Buccaneers’ Wirfs Talks About His Mental Health Struggles


Tampa Bay Buccaneers’ All-Pro offensive tackle Tristan Wirfs struggled with fear of failing I’m relations to his move from right to left tackle. Wirfs credits Philadelphia Eagles’ Lane Johnson and his work in bringing awareness to mental health in the NFL.

Wirfs talks about working with sports psychologist Dr. Joe Carella.

“I was very reserved in talking about how I was feeling. I am still trying to get better at it. It seems so miniscule like, ‘Oh, you are just flipping sides.’ But I was having breakdowns about it,” Wirfs stated. “I decided I cannot sit here with these thoughts anymore. I was setting myself up for failure. I would just think about, ‘I am going to suck?’ or like, ‘I am not going to be able to do it?’ for all day long.”

Enter sports psychologist Dr. Joe Carella.

“So being able to talk to Dr. Joe (Carella) and just get those thoughts out of your head. Just being able to say them helps tremendously, just getting them out of your own head. I am still trying to get better at saying what I am thinking and feeling.”

“I feel like in this sport you have to be tough and all that stuff, so just being able to get things off your chest and let somebody in that is there to help,” Said Wirfs. “They know what they are doing. He is a professional at what he does, and I am a professional at what I do. So, I let him or her do their job. It has been very beneficial getting that stuff out of my head.”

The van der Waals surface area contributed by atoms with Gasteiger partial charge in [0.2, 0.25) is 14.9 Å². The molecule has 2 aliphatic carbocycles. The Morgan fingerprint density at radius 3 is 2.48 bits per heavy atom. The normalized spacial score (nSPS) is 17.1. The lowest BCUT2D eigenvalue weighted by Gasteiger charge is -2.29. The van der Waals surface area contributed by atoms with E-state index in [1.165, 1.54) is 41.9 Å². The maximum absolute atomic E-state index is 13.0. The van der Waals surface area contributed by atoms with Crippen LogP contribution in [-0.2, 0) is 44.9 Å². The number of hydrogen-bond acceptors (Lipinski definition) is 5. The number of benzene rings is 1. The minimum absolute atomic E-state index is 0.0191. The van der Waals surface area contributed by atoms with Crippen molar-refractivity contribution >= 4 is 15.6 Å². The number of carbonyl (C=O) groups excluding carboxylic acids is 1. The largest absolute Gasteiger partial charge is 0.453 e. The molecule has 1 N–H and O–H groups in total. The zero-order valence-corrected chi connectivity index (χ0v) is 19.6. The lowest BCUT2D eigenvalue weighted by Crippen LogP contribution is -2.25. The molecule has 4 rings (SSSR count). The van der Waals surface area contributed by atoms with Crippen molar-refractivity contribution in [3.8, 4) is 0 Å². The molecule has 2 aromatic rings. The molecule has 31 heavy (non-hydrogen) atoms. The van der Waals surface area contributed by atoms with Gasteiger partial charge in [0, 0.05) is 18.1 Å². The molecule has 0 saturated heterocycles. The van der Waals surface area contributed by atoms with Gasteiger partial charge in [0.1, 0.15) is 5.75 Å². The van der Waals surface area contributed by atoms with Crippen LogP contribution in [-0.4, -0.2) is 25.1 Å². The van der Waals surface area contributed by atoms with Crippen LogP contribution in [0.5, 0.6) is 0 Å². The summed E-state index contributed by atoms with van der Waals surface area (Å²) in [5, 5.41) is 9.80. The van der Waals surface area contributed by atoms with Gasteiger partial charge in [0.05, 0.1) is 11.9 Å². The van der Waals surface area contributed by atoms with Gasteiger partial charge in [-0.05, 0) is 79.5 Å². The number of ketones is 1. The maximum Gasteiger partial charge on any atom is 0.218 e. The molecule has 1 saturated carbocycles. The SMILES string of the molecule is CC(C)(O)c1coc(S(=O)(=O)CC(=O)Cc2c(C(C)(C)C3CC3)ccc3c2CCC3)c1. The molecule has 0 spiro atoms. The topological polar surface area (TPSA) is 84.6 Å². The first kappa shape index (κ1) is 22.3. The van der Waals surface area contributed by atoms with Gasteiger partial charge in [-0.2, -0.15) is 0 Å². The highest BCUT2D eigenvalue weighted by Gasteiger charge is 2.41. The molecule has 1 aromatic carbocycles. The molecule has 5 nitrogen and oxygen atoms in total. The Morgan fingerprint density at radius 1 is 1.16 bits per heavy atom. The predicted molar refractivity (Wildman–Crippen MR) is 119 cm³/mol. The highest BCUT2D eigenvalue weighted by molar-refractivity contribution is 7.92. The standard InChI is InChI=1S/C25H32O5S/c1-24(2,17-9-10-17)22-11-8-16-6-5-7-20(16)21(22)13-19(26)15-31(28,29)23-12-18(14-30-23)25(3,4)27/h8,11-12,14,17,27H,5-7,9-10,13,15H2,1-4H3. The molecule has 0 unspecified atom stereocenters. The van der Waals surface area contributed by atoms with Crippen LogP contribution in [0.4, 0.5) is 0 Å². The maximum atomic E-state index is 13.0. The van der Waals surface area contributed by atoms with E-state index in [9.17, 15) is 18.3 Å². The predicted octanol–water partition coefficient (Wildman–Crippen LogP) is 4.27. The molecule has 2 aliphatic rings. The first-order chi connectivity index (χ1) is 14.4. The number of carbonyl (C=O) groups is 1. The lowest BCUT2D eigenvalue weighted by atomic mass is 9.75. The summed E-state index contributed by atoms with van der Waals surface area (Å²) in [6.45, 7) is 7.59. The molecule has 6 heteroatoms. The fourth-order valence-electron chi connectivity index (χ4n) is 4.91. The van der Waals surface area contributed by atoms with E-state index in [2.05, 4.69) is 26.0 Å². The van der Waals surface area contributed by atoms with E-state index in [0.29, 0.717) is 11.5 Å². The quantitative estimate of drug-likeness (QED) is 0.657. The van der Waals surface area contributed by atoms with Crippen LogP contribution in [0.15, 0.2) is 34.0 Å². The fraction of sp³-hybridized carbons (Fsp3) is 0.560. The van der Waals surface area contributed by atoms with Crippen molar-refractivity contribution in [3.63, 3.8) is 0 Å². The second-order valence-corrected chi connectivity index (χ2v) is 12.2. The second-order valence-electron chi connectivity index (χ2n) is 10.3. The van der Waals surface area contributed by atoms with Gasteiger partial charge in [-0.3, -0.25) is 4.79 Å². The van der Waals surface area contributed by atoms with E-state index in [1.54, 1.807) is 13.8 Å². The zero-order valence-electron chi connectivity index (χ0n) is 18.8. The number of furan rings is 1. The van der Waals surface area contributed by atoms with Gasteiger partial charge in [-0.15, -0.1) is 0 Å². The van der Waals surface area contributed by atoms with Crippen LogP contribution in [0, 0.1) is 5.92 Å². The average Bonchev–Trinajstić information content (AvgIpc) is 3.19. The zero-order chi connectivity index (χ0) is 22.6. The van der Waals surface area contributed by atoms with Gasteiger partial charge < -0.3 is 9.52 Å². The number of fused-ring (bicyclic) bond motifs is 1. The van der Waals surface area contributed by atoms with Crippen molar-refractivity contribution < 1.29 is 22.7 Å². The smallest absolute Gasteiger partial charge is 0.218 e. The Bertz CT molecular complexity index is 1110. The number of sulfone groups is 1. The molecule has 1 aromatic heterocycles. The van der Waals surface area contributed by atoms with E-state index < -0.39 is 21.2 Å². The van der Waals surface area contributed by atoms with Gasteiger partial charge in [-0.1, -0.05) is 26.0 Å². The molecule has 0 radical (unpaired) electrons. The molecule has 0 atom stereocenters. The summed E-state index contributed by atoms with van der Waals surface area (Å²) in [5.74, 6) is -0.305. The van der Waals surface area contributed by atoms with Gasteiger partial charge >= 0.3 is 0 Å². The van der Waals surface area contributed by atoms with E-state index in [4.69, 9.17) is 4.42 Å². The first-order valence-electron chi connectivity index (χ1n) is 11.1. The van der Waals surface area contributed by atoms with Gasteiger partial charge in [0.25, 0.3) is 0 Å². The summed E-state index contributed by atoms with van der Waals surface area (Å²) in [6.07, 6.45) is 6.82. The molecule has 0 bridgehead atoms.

Wirfs’ success on the right side only added pressure in his mind.

“I thought about that all the time. I was like, ‘OK, well if I do not do this, then I am this. If I don’t do this, then I am a failure. If I don’t do this, then I suck. If I don’t do this, then I am not a good football player.’ All that stuff,” Wirfs stated. “I think having those things happen in the first three years are huge to what I am thinking about.”

Wirfs continued,

“I wasn’t very positive towards myself in my own head. I feel like a lot of us go through that where it is so easy to let negative thoughts creep in. Then you have to really try and work hard to think about something positive. For me it is like, I can see myself not throwing my left hand or not throwing the right set. It is so easy to picture doing it the wrong way. Then to picture it the right way you have to sit there and think about it. So, with that stuff and with thinking I am not good enough, that stuff being in my head is just — I don’t know. It is so much easier to let it go and just get it out.”

While the thoughts still creep into Wirfs’ mind, he’s keeping the negativity out and putting positivity at the forefront. This may be his greatest feat of strength to date.

Follow, Like and Subscribe to Bucs Report


For more on this and everything Buccaneers check back here hourly at BucsReport.com